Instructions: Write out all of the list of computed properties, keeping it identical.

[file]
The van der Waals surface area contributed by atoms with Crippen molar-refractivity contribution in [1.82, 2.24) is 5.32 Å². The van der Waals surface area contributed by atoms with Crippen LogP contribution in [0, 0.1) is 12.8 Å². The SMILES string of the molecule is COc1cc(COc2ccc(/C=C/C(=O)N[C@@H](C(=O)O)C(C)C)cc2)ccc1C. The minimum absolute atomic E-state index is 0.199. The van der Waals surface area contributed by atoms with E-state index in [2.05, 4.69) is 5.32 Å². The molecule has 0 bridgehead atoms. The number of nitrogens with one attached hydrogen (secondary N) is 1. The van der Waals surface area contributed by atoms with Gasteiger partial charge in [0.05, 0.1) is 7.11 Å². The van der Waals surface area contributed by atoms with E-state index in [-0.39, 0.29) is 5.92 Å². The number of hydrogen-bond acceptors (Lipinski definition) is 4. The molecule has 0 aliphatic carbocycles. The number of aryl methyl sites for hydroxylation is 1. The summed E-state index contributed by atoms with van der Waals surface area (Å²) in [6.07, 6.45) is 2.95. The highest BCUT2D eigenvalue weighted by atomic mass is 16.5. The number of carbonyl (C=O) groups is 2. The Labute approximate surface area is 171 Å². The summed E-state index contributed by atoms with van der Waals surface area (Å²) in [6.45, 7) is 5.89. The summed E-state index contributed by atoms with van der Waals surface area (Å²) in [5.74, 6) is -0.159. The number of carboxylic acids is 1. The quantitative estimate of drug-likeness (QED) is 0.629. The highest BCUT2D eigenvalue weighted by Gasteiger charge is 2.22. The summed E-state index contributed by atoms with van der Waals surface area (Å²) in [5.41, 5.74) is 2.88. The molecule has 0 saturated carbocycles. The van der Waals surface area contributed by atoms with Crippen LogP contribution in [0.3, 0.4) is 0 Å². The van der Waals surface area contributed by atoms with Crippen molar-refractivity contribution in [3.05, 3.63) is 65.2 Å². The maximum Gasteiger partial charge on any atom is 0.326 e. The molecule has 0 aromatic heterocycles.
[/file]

The van der Waals surface area contributed by atoms with Crippen molar-refractivity contribution in [1.82, 2.24) is 5.32 Å². The van der Waals surface area contributed by atoms with Crippen LogP contribution in [0, 0.1) is 12.8 Å². The SMILES string of the molecule is COc1cc(COc2ccc(/C=C/C(=O)N[C@@H](C(=O)O)C(C)C)cc2)ccc1C. The minimum absolute atomic E-state index is 0.199. The van der Waals surface area contributed by atoms with E-state index in [2.05, 4.69) is 5.32 Å². The molecule has 0 bridgehead atoms. The number of nitrogens with one attached hydrogen (secondary N) is 1. The van der Waals surface area contributed by atoms with Gasteiger partial charge in [0.05, 0.1) is 7.11 Å². The van der Waals surface area contributed by atoms with E-state index in [-0.39, 0.29) is 5.92 Å². The number of hydrogen-bond acceptors (Lipinski definition) is 4. The molecule has 0 aliphatic carbocycles. The number of aryl methyl sites for hydroxylation is 1. The summed E-state index contributed by atoms with van der Waals surface area (Å²) in [6.07, 6.45) is 2.95. The highest BCUT2D eigenvalue weighted by atomic mass is 16.5. The number of carbonyl (C=O) groups is 2. The Labute approximate surface area is 171 Å². The summed E-state index contributed by atoms with van der Waals surface area (Å²) in [6.45, 7) is 5.89. The summed E-state index contributed by atoms with van der Waals surface area (Å²) in [5.74, 6) is -0.159. The number of carboxylic acids is 1. The quantitative estimate of drug-likeness (QED) is 0.629. The highest BCUT2D eigenvalue weighted by Gasteiger charge is 2.22. The summed E-state index contributed by atoms with van der Waals surface area (Å²) in [5.41, 5.74) is 2.88. The molecule has 0 saturated carbocycles. The van der Waals surface area contributed by atoms with Crippen LogP contribution in [0.3, 0.4) is 0 Å². The van der Waals surface area contributed by atoms with Crippen molar-refractivity contribution in [3.05, 3.63) is 65.2 Å². The maximum Gasteiger partial charge on any atom is 0.326 e. The molecule has 0 aromatic heterocycles.